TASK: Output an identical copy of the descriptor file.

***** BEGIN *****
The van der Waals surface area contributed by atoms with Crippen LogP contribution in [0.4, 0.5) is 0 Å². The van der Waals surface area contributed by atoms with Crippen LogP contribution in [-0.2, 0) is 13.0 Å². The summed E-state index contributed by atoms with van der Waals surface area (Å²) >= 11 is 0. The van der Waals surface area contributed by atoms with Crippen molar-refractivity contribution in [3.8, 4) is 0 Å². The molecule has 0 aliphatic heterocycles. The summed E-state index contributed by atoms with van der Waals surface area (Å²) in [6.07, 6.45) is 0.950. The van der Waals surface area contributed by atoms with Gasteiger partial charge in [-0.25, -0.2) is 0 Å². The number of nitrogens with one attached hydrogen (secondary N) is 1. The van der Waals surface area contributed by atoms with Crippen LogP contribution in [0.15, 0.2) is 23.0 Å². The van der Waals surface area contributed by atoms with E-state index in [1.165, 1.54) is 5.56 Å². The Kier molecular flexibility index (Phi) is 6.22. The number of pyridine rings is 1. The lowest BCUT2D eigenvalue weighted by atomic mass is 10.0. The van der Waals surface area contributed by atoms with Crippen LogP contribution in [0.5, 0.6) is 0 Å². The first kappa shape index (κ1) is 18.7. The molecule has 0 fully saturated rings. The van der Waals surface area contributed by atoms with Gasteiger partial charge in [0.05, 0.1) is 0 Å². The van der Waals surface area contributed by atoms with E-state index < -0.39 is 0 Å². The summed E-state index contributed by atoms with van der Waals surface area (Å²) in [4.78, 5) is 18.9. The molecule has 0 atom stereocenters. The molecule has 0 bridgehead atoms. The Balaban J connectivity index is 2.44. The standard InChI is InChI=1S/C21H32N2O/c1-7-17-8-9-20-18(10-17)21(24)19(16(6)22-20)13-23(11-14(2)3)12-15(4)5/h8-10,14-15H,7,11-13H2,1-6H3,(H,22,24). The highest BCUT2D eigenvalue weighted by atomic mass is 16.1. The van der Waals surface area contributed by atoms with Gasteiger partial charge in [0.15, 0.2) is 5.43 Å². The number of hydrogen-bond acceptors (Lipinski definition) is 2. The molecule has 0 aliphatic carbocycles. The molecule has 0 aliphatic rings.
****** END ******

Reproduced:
The van der Waals surface area contributed by atoms with Crippen LogP contribution in [0.4, 0.5) is 0 Å². The van der Waals surface area contributed by atoms with Crippen LogP contribution in [-0.2, 0) is 13.0 Å². The summed E-state index contributed by atoms with van der Waals surface area (Å²) >= 11 is 0. The van der Waals surface area contributed by atoms with Crippen molar-refractivity contribution in [3.8, 4) is 0 Å². The molecule has 0 aliphatic heterocycles. The summed E-state index contributed by atoms with van der Waals surface area (Å²) in [6.07, 6.45) is 0.950. The van der Waals surface area contributed by atoms with Gasteiger partial charge in [-0.25, -0.2) is 0 Å². The number of nitrogens with one attached hydrogen (secondary N) is 1. The van der Waals surface area contributed by atoms with Crippen LogP contribution in [0.15, 0.2) is 23.0 Å². The van der Waals surface area contributed by atoms with E-state index in [1.165, 1.54) is 5.56 Å². The Kier molecular flexibility index (Phi) is 6.22. The number of pyridine rings is 1. The lowest BCUT2D eigenvalue weighted by atomic mass is 10.0. The van der Waals surface area contributed by atoms with Crippen LogP contribution in [0.5, 0.6) is 0 Å². The first kappa shape index (κ1) is 18.7. The molecule has 0 fully saturated rings. The van der Waals surface area contributed by atoms with Gasteiger partial charge in [0.05, 0.1) is 0 Å². The van der Waals surface area contributed by atoms with E-state index < -0.39 is 0 Å². The summed E-state index contributed by atoms with van der Waals surface area (Å²) in [4.78, 5) is 18.9. The molecule has 0 atom stereocenters. The molecule has 0 bridgehead atoms. The Balaban J connectivity index is 2.44. The standard InChI is InChI=1S/C21H32N2O/c1-7-17-8-9-20-18(10-17)21(24)19(16(6)22-20)13-23(11-14(2)3)12-15(4)5/h8-10,14-15H,7,11-13H2,1-6H3,(H,22,24). The highest BCUT2D eigenvalue weighted by atomic mass is 16.1. The van der Waals surface area contributed by atoms with Gasteiger partial charge in [0.15, 0.2) is 5.43 Å². The number of hydrogen-bond acceptors (Lipinski definition) is 2. The molecule has 0 aliphatic carbocycles. The molecule has 0 aliphatic rings.